On average, Americans receive a radiation dose of about 0.62 rem (620 millirem) each year. Half of this dose comes from natural background radiation. Most of this background exposure comes from radon in the air, with smaller amounts from cosmic rays and the Earth itself. (The chart to the right shows these radiation doses in perspective.) The other half (0.31 rem or 310 mrem) comes from man-made sources of radiation, including medical, commercial, and industrial sources. In general, a yearly dose of 620 millirem from all radiation sources has not been shown to cause humans any harm.

    Some residents in Ramsar Iran receive as much as 26,000 mRem/year and that is from naturally radioactive springs.

    So when YOU claim San Clemente residents should be terrified about less than 1 mRem/year from the nuclear plant, you are branding yourself a crack-pot. Indeed, releases to the environment are not publicly announced because they pose zero danger and just because I don’t tell my neighbor every time I fire up my BBQ, it doesn’t mean it is a secret particularly if my BBQ times are a matter of public record.

    See here for doses when taking inter-continental flights, think of the flight crews:

    Guarapari Beach Brazil and the radioactive sands people sun themselves on:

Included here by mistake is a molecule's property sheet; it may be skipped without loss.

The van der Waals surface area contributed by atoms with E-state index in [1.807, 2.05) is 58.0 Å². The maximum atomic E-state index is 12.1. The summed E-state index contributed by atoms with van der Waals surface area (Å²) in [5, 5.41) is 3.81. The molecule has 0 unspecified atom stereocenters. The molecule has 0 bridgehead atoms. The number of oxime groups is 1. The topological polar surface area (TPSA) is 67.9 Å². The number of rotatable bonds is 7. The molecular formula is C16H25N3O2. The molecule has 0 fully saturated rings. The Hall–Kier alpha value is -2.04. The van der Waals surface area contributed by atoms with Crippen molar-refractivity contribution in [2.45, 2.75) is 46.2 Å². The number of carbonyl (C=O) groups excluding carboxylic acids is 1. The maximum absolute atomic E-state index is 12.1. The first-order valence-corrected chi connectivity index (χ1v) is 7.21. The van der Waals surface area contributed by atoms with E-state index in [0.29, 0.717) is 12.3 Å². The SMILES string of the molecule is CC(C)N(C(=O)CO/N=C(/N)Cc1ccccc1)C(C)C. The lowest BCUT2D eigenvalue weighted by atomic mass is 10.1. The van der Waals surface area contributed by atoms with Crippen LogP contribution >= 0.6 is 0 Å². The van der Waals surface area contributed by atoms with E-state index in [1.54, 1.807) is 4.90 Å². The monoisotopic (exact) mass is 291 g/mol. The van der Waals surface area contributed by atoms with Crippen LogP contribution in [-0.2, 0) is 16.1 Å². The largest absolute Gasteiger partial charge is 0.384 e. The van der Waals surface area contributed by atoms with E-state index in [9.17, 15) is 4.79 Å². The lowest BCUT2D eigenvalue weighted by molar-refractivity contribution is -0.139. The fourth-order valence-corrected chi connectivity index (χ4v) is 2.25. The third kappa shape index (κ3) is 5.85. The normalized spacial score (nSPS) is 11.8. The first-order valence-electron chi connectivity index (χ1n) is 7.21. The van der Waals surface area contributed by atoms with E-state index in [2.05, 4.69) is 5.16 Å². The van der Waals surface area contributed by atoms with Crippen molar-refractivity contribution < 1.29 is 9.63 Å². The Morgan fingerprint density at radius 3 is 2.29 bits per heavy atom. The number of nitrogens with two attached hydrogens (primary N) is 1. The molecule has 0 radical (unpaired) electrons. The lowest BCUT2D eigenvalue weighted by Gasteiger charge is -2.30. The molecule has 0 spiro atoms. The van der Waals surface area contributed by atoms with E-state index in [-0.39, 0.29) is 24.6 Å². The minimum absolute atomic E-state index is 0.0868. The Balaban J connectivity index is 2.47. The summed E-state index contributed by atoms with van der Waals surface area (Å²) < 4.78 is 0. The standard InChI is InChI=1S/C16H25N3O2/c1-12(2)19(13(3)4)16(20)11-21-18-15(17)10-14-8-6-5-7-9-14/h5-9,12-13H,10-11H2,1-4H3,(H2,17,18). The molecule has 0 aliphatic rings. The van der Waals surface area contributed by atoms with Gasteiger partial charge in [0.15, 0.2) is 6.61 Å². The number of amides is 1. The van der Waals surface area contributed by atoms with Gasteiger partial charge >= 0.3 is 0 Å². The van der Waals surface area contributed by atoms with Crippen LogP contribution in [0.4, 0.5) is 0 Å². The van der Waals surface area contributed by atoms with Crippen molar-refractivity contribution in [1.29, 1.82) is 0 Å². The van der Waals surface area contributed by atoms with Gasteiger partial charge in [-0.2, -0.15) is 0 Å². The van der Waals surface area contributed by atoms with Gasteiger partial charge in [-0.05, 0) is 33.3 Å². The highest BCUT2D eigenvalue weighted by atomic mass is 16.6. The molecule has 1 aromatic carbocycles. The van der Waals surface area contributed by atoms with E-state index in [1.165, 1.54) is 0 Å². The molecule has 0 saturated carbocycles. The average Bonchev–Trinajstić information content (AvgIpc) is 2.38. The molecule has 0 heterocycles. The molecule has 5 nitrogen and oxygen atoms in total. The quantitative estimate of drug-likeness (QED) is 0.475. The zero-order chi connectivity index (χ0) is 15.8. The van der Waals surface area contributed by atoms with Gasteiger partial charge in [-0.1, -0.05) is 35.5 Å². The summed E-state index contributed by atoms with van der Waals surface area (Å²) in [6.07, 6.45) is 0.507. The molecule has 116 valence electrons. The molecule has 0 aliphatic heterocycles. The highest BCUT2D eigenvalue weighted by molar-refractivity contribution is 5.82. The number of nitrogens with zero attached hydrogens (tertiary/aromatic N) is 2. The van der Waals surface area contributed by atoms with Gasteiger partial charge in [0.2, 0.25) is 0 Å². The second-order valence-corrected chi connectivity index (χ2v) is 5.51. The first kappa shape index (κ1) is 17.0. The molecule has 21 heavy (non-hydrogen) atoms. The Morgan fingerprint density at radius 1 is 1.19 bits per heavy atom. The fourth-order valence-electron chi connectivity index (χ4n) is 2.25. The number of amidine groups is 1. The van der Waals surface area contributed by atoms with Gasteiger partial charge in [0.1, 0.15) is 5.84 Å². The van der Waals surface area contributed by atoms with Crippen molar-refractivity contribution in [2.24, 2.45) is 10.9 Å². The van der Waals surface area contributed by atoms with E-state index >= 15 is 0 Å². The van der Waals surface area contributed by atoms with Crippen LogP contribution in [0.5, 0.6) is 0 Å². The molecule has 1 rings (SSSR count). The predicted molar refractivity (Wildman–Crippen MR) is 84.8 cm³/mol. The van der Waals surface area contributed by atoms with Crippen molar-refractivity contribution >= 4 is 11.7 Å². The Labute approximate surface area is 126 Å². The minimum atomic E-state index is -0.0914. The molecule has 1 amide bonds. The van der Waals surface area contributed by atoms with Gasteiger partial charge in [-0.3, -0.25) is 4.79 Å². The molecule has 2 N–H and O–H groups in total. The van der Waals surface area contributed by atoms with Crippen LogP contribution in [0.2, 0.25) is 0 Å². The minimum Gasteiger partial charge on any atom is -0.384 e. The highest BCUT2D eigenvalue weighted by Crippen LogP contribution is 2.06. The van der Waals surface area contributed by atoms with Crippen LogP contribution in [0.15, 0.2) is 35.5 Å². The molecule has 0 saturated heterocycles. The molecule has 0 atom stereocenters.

Radioactive places around the globe:

    From the NRC website:
    NRC regulations strictly limit the amount of radiation that can be emitted by a nuclear facility, such as a nuclear power plant. A 1991 study by the National Cancer Institute, “Cancer in Populations Living Near Nuclear Facilities,” concluded that there was no increased risk of death from cancer for people living in counties adjacent to U.S. nuclear facilities.

    Roger, you’re wrong about virtually everything you say about nuclear power. You won’t listen to facts, or the scientific and engineering studies; you claim the NRC is biased but don’t present any evidence to support this claim, you make outlandish statements like your truck bomb gaff and have thus far been impervious to common sense…I can’t help you.

  • You said: “The NRC now plans to raise the allowable public radiation exposure to 100 mSv (the EPA safe standard is 0.25 mSv).”

    Here is the current NRC limits for members of the public found on the below NRC website:

    From the above NRC website:

    “The total effective dose equivalent to individual members of the public from the licensed operation does not exceed 0.1 rem (1 mSv) in a year…”

    YOU are in error yet again and perhaps it is because you fail to understand the units of radiation. As stated on the NRC website, the limit for the public is .1 Rem which = 100 mRem which = 1 mSv.
    Your 100 mSv = 10,000 mRem or 10 Rem which is twice the legal limit NOT for members of the public, but for radiation workers!

    What is your source for your statement that the EPA “safe standard” is .25 mSv? You probably don’t realize that that dose limit is more than 25 times greater than what the most exposed member of the public received from San Onofre in the year YOU chose, 2012; and yet, you still wish the public to be frightened.

    I understand you have a PhD in neuroscience. Perhaps you should stick to what you’ve been trained in because you don’t know diddly about nuclear power and you’re embarrassing yourself.